Defendant testified that he was the owner of the van, which had well over 100,000 miles on it at the time. He did all the maintenance on the vehicle himself. The van had last been carefully checked out, including the brakes, at Christmas. He said he drove into the driveway to visit a friend at the house, parked in front of the garage door, turned off the ignition, set the emergency brake, and left the car in gear. He said the emergency brake made a clicking sound when set. He did not lock the van and left the keys in the ignition. He described the grade of the driveway as 6 to 7%, the part by the garage was almost level and the remainder at a sharper angle. About two hours later he said he was informed of the accident by the driver of the first motorcycle. He went out into the street to give first aid, ran back to call the operator, then returned to the victims. He said he saw no one suspicious near the van during this time. He testified that when he first left the house he noticed that the dome light was on in the van and the door was open a bit. He said that the dome light can only be activated by a switch. He remembered what he thought was a girl's voice telling him words to the effect that the guy in the van got away. He responded that it was his van and must have rolled down the driveway. After the ambulance came to the scene defendant went to the van and saw that the parking brake had been manually disengaged and that the gear shift was not in reverse.

A friend of the defendant who had been a passenger in the van said that when the van stopped she got out and walked around the front of it to the house door. She did not notice if defendant set the brakes and did not hear a clicking noise. She said that when they parked the dome light was off but after the accident when she went to the front porch she saw that the dome light was on in the van. Another friend of the defendant at whose house he was visiting said that after the accident the van door was ajar and the inside lights were on.

A directed verdict in favor of the plaintiff, McDonough, was granted on the issue of contributory negligence; the jury also found that the plaintiff, Senase, was not contributorily negligent.

Res Ipsa Loquitur

• 1, 2 Plaintiffs first argue that the trial judge should have granted a directed verdict in their favor based on res ipsa loquitur. This doctrine allows proof of negligence by circumstantial evidence when the direct evidence concerning the cause of the injury is primarily within the knowledge and control of the defendant. (See, e.g., Metz v. Central Illinois Electric & Gas Co. (1965), 32 Ill.2d 446, 449; Fugate v. Sears, Roebuck & Co. (1973), 12 Ill. App.3d 656, 671.) The defendant argues res ipsa loquitur is inapplicable here because the van was not within the defendant's control, some two hours having elapsed since the vehicle had been left in a parked position in the driveway with its brake set. However, proof of control does not require proof of actual physical control at the time of the accident "if the instrumentality or dangerous agency is one which it is defendant's responsibility to maintain at all times * * *." (Metz, at 450; Cobb v. Marshall Field & Co. (1959), 22 Ill. App.2d 143, 153-54; Ostendorf v. Brewer (1977), 51 Ill. App.3d 1009, 1012.) A basic showing that defendant had parted with control of the instrumentality before harm struck is in itself insufficient to defeat a res ipsa claim. (May v. Columbian Rope Co. (1963), 40 Ill. App.2d 264, 271-73.) Since defendant, as owner of the van, had the duty to maintain it, he had control of the van for res ipsa purposes.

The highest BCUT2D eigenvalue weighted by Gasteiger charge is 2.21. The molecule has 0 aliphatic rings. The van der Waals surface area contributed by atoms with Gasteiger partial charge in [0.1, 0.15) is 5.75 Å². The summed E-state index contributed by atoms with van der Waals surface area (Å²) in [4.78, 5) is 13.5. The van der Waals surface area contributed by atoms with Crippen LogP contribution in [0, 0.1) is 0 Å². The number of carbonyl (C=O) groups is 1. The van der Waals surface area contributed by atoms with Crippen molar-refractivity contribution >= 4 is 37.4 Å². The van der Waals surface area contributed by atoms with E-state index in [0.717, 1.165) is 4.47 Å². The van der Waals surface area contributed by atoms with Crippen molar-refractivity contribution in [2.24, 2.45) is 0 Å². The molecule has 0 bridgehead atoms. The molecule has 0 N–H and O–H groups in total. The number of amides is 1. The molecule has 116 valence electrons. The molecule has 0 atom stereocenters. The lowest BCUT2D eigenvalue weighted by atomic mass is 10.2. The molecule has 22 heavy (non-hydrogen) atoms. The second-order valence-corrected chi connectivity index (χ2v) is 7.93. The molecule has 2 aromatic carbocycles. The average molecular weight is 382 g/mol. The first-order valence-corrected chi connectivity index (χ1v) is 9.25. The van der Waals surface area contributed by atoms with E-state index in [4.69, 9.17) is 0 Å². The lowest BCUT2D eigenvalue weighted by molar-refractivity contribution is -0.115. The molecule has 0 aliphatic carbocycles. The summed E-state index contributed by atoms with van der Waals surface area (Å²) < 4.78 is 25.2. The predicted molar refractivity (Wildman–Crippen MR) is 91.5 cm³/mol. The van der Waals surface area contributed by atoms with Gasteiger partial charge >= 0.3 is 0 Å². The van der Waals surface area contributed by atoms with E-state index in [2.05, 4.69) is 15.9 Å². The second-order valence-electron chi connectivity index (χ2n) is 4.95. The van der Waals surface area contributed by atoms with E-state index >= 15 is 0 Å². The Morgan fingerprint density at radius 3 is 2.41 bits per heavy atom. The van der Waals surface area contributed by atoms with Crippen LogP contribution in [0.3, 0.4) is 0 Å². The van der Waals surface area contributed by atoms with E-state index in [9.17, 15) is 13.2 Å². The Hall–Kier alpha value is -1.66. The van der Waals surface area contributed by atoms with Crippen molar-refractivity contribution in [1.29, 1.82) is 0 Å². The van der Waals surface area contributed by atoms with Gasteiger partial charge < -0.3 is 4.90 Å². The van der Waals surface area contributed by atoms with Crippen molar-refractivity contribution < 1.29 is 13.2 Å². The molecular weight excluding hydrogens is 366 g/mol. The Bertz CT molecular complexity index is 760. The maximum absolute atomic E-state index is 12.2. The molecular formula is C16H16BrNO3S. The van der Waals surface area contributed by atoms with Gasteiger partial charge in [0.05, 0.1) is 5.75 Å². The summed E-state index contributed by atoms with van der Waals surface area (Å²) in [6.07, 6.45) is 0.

• 3 Nevertheless res ipsa is merely an inference of negligence arising from circumstantial evidence; it may be rebutted by proof of defendant's due care (Cobb, at 158), or by proof that the accident was caused by the intervention of someone or something else. See, e.g., Metz v. Central Illinois Electric & Gas Co., at 452. See also House v. Stocker (1975), 34 Ill. App.3d 740, 742.

• 4 Here, defendant has introduced proof of his due care. He testified that he set the parking brake and put the car in gear. He also introduced circumstantial evidence that the accident was caused by the intervention of third parties. While the evidence is close on this point, viewing it most favorably to the defendant there is some evidence that a third party may have caused the van to roll out into the street. Defendant stated he left the van in first gear, set the brake and firmly closed the door. There were no lights on in the van at that time. After the accident there was evidence that the van was in reverse, the brake manually disengaged and the door open. In addition, the dome light in the van was on, and it could only be activated by a manual switch. The ...